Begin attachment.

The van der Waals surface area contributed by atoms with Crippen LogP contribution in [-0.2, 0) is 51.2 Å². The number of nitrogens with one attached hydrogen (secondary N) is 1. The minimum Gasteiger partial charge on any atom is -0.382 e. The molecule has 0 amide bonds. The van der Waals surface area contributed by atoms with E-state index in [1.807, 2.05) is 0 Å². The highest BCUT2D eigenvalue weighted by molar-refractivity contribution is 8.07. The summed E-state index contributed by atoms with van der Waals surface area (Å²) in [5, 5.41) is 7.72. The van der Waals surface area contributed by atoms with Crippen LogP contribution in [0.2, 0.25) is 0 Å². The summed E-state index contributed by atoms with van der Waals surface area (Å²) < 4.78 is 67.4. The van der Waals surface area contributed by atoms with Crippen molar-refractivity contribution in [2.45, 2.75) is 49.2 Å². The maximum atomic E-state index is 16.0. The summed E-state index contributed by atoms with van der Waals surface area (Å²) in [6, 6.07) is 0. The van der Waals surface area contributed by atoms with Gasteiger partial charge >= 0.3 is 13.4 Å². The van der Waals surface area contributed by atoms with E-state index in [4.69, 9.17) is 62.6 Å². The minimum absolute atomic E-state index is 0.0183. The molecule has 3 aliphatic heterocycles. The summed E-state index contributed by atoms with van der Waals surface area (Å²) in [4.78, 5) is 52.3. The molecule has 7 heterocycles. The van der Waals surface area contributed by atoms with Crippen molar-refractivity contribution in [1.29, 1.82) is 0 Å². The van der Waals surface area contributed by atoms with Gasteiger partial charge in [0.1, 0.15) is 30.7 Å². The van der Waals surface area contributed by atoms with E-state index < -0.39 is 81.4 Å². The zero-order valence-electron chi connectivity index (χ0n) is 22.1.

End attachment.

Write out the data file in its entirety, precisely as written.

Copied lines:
The van der Waals surface area contributed by atoms with Crippen LogP contribution in [-0.2, 0) is 51.2 Å². The number of nitrogens with one attached hydrogen (secondary N) is 1. The minimum Gasteiger partial charge on any atom is -0.382 e. The molecule has 0 amide bonds. The van der Waals surface area contributed by atoms with E-state index in [1.807, 2.05) is 0 Å². The highest BCUT2D eigenvalue weighted by molar-refractivity contribution is 8.07. The summed E-state index contributed by atoms with van der Waals surface area (Å²) in [5, 5.41) is 7.72. The van der Waals surface area contributed by atoms with Crippen LogP contribution in [0.2, 0.25) is 0 Å². The summed E-state index contributed by atoms with van der Waals surface area (Å²) < 4.78 is 67.4. The van der Waals surface area contributed by atoms with Crippen molar-refractivity contribution in [2.45, 2.75) is 49.2 Å². The maximum atomic E-state index is 16.0. The summed E-state index contributed by atoms with van der Waals surface area (Å²) in [6, 6.07) is 0. The van der Waals surface area contributed by atoms with Gasteiger partial charge >= 0.3 is 13.4 Å². The van der Waals surface area contributed by atoms with E-state index in [4.69, 9.17) is 62.6 Å². The minimum absolute atomic E-state index is 0.0183. The molecule has 3 aliphatic heterocycles. The summed E-state index contributed by atoms with van der Waals surface area (Å²) in [4.78, 5) is 52.3. The molecule has 7 heterocycles. The van der Waals surface area contributed by atoms with Crippen molar-refractivity contribution in [1.29, 1.82) is 0 Å². The van der Waals surface area contributed by atoms with Gasteiger partial charge in [0.1, 0.15) is 30.7 Å². The van der Waals surface area contributed by atoms with E-state index < -0.39 is 81.4 Å². The zero-order valence-electron chi connectivity index (χ0n) is 22.1.